There are many strange genres in the horror world, but perhaps the strangest of them all is the Naziploitation film, where the most horrific times in human history are twisted and coupled with hot commanding ladies and docile naked youth. It’s quite the thing. In England of course, most of these films were lost when the BBFC cleared the video nasties from the shelf but in 2020, you can pretty much get hold of any of these if you know where to look and let’s face it, you know where to look. On the flip side, it is strange that you can pick up SS Experiment Camp in HMV, right there, next to Star Wars.
Fascism On A Thread is a super interesting look at this most bizarre of film types, with stars, directors and critics uniting to tell the stories behind some of the darkest pieces of art in the history of cinema. It doesn’t look down on the genre though, with such heavyweight critics as Kim Newman discussing the titles and classics such as Cabaret (Surely Tomorrow Belongs To Me is more horrific than many of the things in any of these lower budget films, tbh) and Salo being discussed along with the more infamous Camp titles.
Some of the shocks of these films are just likely to produce shrugs or even laughs these days, but it interesting to note that there are historical truths amongst the soft porn and nasty violence too. If you know your Holocaust history, there are many moments that will touch a nerve here and it is for this reason that a film such as Love Camp 7 is STILL banned in Britain, despite coming through the BBFC system every few years.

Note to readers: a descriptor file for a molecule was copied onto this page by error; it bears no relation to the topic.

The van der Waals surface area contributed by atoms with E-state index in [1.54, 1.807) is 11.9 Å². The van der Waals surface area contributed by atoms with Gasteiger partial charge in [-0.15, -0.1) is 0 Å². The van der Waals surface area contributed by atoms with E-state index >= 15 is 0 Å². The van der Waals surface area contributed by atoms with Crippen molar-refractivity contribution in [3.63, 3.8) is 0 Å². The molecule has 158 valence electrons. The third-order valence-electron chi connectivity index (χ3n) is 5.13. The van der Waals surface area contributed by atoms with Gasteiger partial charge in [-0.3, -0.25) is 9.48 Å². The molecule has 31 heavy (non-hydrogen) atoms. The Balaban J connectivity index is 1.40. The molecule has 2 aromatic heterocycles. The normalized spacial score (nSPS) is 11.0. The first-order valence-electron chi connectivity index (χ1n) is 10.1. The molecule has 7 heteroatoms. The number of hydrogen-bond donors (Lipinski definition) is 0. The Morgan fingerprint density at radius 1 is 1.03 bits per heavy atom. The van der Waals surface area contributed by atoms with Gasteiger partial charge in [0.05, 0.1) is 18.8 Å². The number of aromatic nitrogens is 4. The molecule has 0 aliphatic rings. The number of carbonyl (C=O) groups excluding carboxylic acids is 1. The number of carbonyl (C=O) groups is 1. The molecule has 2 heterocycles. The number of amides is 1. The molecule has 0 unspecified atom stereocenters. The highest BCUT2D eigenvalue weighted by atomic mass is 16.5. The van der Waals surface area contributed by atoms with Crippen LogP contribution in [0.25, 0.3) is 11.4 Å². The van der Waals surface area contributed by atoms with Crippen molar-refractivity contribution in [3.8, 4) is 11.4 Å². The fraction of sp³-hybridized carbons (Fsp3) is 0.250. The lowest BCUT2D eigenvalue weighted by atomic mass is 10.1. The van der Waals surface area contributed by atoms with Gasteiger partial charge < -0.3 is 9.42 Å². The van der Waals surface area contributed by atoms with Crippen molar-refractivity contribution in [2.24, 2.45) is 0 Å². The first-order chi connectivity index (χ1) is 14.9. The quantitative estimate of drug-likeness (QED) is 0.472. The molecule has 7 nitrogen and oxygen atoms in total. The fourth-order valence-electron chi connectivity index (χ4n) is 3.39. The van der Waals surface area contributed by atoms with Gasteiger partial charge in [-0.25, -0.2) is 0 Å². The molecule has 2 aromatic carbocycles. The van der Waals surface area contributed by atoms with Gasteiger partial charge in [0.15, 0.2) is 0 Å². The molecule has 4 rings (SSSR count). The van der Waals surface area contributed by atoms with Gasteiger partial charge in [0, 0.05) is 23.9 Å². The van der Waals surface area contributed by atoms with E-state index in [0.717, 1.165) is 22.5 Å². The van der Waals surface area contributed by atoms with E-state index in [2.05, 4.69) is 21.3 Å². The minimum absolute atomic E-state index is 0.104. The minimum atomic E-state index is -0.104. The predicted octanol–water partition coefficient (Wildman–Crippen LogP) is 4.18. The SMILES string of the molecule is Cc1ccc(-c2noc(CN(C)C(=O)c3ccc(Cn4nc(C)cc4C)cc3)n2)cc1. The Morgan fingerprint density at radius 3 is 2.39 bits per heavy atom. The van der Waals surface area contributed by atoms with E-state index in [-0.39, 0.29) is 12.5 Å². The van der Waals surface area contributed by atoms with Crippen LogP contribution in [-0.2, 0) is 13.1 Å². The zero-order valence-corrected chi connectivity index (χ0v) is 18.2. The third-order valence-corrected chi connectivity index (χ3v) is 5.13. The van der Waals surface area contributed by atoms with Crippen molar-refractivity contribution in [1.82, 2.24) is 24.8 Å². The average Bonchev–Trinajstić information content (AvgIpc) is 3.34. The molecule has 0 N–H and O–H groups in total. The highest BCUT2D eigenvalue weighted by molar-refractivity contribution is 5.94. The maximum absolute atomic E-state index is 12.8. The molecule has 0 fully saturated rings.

One of the best interviewees is the main star of Ilsa She Wolf Of The SS, one of the genres most infamous titles, she talks about the film series as if she was in Gone With The Wind, joyfully talking about all the fans and how much she appreciates them and she produces some great light in an undoubtedly dark genre. It is also interesting to learn that these films were so popular that, just as Transformers or Marvel might get emulated these days, there was a French series called Elsa that basically ran with the same plot and its star is also included here.
Fascism On A Thread is a great documentary, probably more watchable than some of the films it discusses and finally shining a critical eye on a genre that has mostly been banned and shoved in the wardrobe by the moral majority up to this point. Recommended.

[Fascism On A Thread is an extra on Severin’s Region Free version of The Beast In Heat, available now]